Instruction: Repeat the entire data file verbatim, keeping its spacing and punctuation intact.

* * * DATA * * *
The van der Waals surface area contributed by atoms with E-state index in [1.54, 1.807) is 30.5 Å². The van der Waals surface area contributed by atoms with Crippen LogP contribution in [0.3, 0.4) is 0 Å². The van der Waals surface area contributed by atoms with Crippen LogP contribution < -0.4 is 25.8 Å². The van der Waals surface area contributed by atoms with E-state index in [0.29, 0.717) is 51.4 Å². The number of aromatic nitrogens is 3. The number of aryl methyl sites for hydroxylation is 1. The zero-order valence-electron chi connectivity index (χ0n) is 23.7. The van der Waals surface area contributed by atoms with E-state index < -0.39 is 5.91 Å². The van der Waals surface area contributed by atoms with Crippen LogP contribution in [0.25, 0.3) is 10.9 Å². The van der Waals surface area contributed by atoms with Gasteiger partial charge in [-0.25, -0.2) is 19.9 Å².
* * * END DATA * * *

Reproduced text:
The van der Waals surface area contributed by atoms with E-state index in [1.54, 1.807) is 30.5 Å². The van der Waals surface area contributed by atoms with Crippen LogP contribution in [0.3, 0.4) is 0 Å². The van der Waals surface area contributed by atoms with Crippen LogP contribution < -0.4 is 25.8 Å². The van der Waals surface area contributed by atoms with E-state index in [0.29, 0.717) is 51.4 Å². The number of aromatic nitrogens is 3. The number of aryl methyl sites for hydroxylation is 1. The zero-order valence-electron chi connectivity index (χ0n) is 23.7. The van der Waals surface area contributed by atoms with E-state index < -0.39 is 5.91 Å². The van der Waals surface area contributed by atoms with Crippen LogP contribution in [0.25, 0.3) is 10.9 Å². The van der Waals surface area contributed by atoms with Gasteiger partial charge in [-0.25, -0.2) is 19.9 Å².